30 September 2019 to 3 October 2019
The Royal Danish Academy of Sciences and Letters
Europe/Copenhagen timezone

Using Distributed Temperature Sensing to measure borehole temperature.

1 Oct 2019, 17:48
4m
The Royal Danish Academy of Sciences and Letters

The Royal Danish Academy of Sciences and Letters

The Royal Danish Academy of Sciences and Letters H.C. Andersens Boulevard 35 DK-1553 Copenhagen V Denmark
Poster Session 4

Speaker

Julius Rix (The British Antarctic Survey)

Description

A fibre-optic Distributed Temperature Sensing (DTS) instrument has been deployed into a number of ice boreholes in order to measure the temperature profile. The advantage of the DTS is that glass in the fibre itself becomes the temperature sensor and a relatively cheap length of fibre-optic cable can be used to measure temperature continuously along its length. As temperatures are measured throughout the cable's length, cables can be frozen in place and true undisturbed temperatures obtained. We describe the weaknesses of the of-the-shelf DTS instrument used and ways to overcome them. A method is described in order to obtain well calibrated borehole temperatures. Using this method we present borehole temperature profiles from the TALDICE, Little Dome C and Skytrain Ice Rise boreholes.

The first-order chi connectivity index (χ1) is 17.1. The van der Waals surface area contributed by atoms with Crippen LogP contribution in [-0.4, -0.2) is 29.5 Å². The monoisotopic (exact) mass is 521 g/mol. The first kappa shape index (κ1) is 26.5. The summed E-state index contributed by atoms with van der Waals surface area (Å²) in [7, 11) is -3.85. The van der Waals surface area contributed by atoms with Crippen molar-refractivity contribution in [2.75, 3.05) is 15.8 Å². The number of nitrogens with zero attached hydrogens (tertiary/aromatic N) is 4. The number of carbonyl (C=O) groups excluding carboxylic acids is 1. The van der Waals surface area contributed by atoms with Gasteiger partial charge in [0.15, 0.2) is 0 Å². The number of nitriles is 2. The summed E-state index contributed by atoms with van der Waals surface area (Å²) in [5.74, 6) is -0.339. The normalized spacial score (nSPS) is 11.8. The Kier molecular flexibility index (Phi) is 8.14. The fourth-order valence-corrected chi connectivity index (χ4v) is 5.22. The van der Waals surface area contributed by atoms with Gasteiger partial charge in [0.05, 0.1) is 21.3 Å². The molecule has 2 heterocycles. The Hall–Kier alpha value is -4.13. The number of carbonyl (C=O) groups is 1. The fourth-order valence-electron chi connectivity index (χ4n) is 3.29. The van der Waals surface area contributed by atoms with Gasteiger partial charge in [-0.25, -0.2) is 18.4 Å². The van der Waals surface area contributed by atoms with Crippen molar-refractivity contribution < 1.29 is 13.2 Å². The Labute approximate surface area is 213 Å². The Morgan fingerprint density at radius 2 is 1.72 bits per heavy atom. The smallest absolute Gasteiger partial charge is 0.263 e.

Primary author

Julius Rix (The British Antarctic Survey)

Co-authors

Dr Rob Mulvaney (British Antarctic Survey) Dr Carlos Martin (The British Antarctic Survey) Dr Catherine Ritz (Institut des Geosciences de l'environnement) eric lefebvre Dr Massimo Frezzotti (ENEA) Dr Keith Nicholls (The British Antarctic Survey)

Presentation Materials

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